• Wail → Whale: As in “Poor thing, he’s been whaling over his grandmother who recently passed.” and “A good whale can help one overcome grief”.
  • While → Whale: As in “Whale we agreed on most points, we did have some disagreements.” and “All the whale …” and “Whistle whale you work”
  • Help → Kelp: As in “Can you please kelp me build a sand castle?” and “Katie, kelp your brother lift that please”.
  • Purpose → Porpoise: As in “I didn’t do it on porpoise!” and “Clarity of porpoise” and “What is the porpoise of this?” See the dolphin puns entry for more.
  • What is → Waters: As in “Waters going on here?” and “Waters the porpoise of this?”
  • Defin* → Dolphin: As in “We dolphinitely need more time to finish the mission.” and “What is the dolphinition of this word?” and “Please dolphine this word.” and “It’s the dolphinitive source of Nordic history.” See the dolphin puns entry for more.
  • Endorphines → Endolphins: As in “I love that rush of endolphins you get after a good hard swimming session.”
  • Humanity → Humanatee: As in “If only we could have some humanatee in our treatment of sea animals” and “Have some humanatee“. Note that terrible puns can also be made of insanity (insmanatee) and profanity (profmanatee).
  • In* → Fin*: A lovely and shameful pun can be made from any word starting with “in”. Simply replace “in” with “fin”: finformation, finfluence, finvolve, finternational, finvolved, fintroduce, findeed, finvestment, finto, finclude, finteresting, fintellectual, finjury, fintend, finterview, finsurance, finstrument, … Thousand more can be made with the help of a list like this. You can also check out the entry on dolphin puns for more puns of this nature.
  • Imp* → Shrimp*: If a word starts with “imp”, you can usually replace it with “shrimp”, for example: shrimportant (important), shrimpossible (impossible), shrimply (imply), shrimpose (you get the idea), shrimpose, shrimportshrimpudent, shrimpact, shrimperfect, shrimpaled, shrimpartial, shrimpart. Shrimp puns probably deserve their own entry, but until then you can use this list to help you.
  • Symb* → Shrimpb*: Replacing the suffix “symb” with “shrimpb” gives some pleasantly jarring shrimp pins: shrimpbolic (symbolic), shrimpbolises (symbolises), shrimpbiosis (symbiosis).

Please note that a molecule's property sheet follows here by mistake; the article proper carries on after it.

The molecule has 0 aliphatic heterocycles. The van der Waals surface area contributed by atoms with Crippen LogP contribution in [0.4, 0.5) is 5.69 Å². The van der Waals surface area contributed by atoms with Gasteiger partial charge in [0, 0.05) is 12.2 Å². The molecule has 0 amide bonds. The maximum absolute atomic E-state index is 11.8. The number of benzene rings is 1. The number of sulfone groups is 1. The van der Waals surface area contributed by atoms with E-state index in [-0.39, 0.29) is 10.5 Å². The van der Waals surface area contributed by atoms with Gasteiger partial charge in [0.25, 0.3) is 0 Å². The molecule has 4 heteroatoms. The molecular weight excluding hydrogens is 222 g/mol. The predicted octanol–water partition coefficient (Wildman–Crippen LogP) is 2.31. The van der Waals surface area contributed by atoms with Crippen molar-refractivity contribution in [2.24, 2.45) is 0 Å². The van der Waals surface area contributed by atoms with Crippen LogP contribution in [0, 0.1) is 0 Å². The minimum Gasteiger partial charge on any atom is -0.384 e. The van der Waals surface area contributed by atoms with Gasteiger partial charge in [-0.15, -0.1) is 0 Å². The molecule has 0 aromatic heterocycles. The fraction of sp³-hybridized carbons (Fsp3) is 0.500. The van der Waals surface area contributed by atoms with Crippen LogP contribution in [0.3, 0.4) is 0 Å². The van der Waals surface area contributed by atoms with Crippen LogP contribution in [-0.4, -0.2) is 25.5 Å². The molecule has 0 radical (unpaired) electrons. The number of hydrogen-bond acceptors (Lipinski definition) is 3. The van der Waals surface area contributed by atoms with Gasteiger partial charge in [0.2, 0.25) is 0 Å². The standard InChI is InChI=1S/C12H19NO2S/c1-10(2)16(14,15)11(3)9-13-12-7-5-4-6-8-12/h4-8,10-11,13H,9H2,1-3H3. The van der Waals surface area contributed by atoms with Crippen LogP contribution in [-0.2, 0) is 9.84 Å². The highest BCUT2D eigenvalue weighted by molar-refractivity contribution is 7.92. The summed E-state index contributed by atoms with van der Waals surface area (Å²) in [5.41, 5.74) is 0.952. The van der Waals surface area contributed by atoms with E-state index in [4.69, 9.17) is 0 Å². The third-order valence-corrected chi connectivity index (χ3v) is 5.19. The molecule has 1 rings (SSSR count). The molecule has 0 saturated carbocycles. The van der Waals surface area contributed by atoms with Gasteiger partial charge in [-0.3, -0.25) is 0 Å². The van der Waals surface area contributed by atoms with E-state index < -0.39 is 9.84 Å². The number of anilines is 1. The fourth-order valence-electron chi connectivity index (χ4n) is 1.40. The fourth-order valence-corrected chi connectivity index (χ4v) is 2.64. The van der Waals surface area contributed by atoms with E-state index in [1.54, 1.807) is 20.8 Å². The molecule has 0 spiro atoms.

• Should* → Shoald*: A “shoal” can refer to a large group of fish, or an area of shallow water, or an underwater sand bank. We can use “shoal” be used to make puns like: shoald (should), shoalder (shoulder), shoaldering.
  • Show l* → Shoal: This is a subtle one because it involves a word break. Whenever you use the word “show”, and the following word starts with an “L”, then you can replace “show” with “shoal” (a shoal is a large school of fish). For example: “That’s cool! You should shoal Liam.” and “She laughs when we shoal little blue flowers to her.”.
  • *tual* → *shoal*: As mentioned above, A “shoal” can refer to a large group of fish, or an area of shallow water, or an underwater sand bank. If a word contains “tual” it can often be replaced with “shoal” for a cute little pun: actshoal (actual), actshoality (actuality), intellectshoal (intellectual), ritshoal (ritual), spiritshoal, mutshoally, eventshoal, eventshoally, conceptshoal, conceptshoalise, virtshoal, contractshoal, factshoal, factshoally, perpetshoal, textshoal, contextshoal, perceptshoal, punctshoal, instinctshoal, actshoally, habitshoally.
  • *sole → *shoal: As in “The shoal of my shoe is worn down.” and “Your new gaming conshoal is cool.” and “Yeah, he’s a bit of an asshoal.”
  • More → Moray: As in “Mum, we need moray sunscreen!”.
  • Mor* → Moor*: Words that begin with the “more” sound can be turned into a pun on the boat-related word, moor (meaning “to tie a boat to the shore or an anchor”): moore, moorning, moortgage, mooral, moortality, moorale, moortar, moorphine, moorgue, moorphologically.
  • *pear → *peir: As in “Then all of a sudden she dissapeired!” and “After appeiring to check his watch, he quickly ran away.” and “That is a sharp speir you’ve got there”.
  • Brilliant → Krilliant: As in “Isn’t the weather just krilliant today?” Krill are small shrimplike plankton.
  • Brilliant → Brill-iant: “Brill” are a type of European flatfish.
  • Angrily→ Ankrilly: As in “The monster roared ankrilly“.